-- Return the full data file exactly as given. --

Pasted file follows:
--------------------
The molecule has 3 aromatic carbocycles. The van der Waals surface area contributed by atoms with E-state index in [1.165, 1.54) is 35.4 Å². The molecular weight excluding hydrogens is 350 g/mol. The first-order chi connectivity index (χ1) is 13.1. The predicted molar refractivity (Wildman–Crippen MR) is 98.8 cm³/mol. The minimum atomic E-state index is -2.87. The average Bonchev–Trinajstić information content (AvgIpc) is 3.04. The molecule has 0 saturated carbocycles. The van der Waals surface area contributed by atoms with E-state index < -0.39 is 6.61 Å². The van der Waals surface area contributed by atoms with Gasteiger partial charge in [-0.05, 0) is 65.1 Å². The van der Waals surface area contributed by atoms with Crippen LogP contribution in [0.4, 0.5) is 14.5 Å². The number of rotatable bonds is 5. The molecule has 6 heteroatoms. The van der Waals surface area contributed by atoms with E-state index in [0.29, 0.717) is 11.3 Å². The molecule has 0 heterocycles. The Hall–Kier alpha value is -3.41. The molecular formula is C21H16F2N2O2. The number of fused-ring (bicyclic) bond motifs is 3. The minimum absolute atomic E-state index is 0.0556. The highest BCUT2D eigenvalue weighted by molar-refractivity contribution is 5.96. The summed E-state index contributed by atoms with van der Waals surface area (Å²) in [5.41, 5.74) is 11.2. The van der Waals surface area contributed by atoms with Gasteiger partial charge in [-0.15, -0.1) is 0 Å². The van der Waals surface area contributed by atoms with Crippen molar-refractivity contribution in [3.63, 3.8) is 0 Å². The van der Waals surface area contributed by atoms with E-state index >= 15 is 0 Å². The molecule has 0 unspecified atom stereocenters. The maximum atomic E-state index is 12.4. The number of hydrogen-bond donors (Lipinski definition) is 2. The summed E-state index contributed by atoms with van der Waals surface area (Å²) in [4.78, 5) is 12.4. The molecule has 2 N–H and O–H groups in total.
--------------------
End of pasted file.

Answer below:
The molecule has 3 aromatic carbocycles. The van der Waals surface area contributed by atoms with E-state index in [1.165, 1.54) is 35.4 Å². The molecular weight excluding hydrogens is 350 g/mol. The first-order chi connectivity index (χ1) is 13.1. The predicted molar refractivity (Wildman–Crippen MR) is 98.8 cm³/mol. The minimum atomic E-state index is -2.87. The average Bonchev–Trinajstić information content (AvgIpc) is 3.04. The molecule has 0 saturated carbocycles. The van der Waals surface area contributed by atoms with E-state index < -0.39 is 6.61 Å². The van der Waals surface area contributed by atoms with Gasteiger partial charge in [-0.05, 0) is 65.1 Å². The van der Waals surface area contributed by atoms with Crippen LogP contribution in [0.4, 0.5) is 14.5 Å². The number of rotatable bonds is 5. The molecule has 6 heteroatoms. The van der Waals surface area contributed by atoms with E-state index in [0.29, 0.717) is 11.3 Å². The molecule has 0 heterocycles. The Hall–Kier alpha value is -3.41. The molecular formula is C21H16F2N2O2. The number of fused-ring (bicyclic) bond motifs is 3. The minimum absolute atomic E-state index is 0.0556. The highest BCUT2D eigenvalue weighted by molar-refractivity contribution is 5.96. The summed E-state index contributed by atoms with van der Waals surface area (Å²) in [5.41, 5.74) is 11.2. The van der Waals surface area contributed by atoms with Gasteiger partial charge in [-0.15, -0.1) is 0 Å². The van der Waals surface area contributed by atoms with Crippen molar-refractivity contribution in [3.63, 3.8) is 0 Å². The van der Waals surface area contributed by atoms with E-state index >= 15 is 0 Å². The molecule has 0 unspecified atom stereocenters. The maximum atomic E-state index is 12.4. The number of hydrogen-bond donors (Lipinski definition) is 2. The summed E-state index contributed by atoms with van der Waals surface area (Å²) in [4.78, 5) is 12.4. The molecule has 2 N–H and O–H groups in total.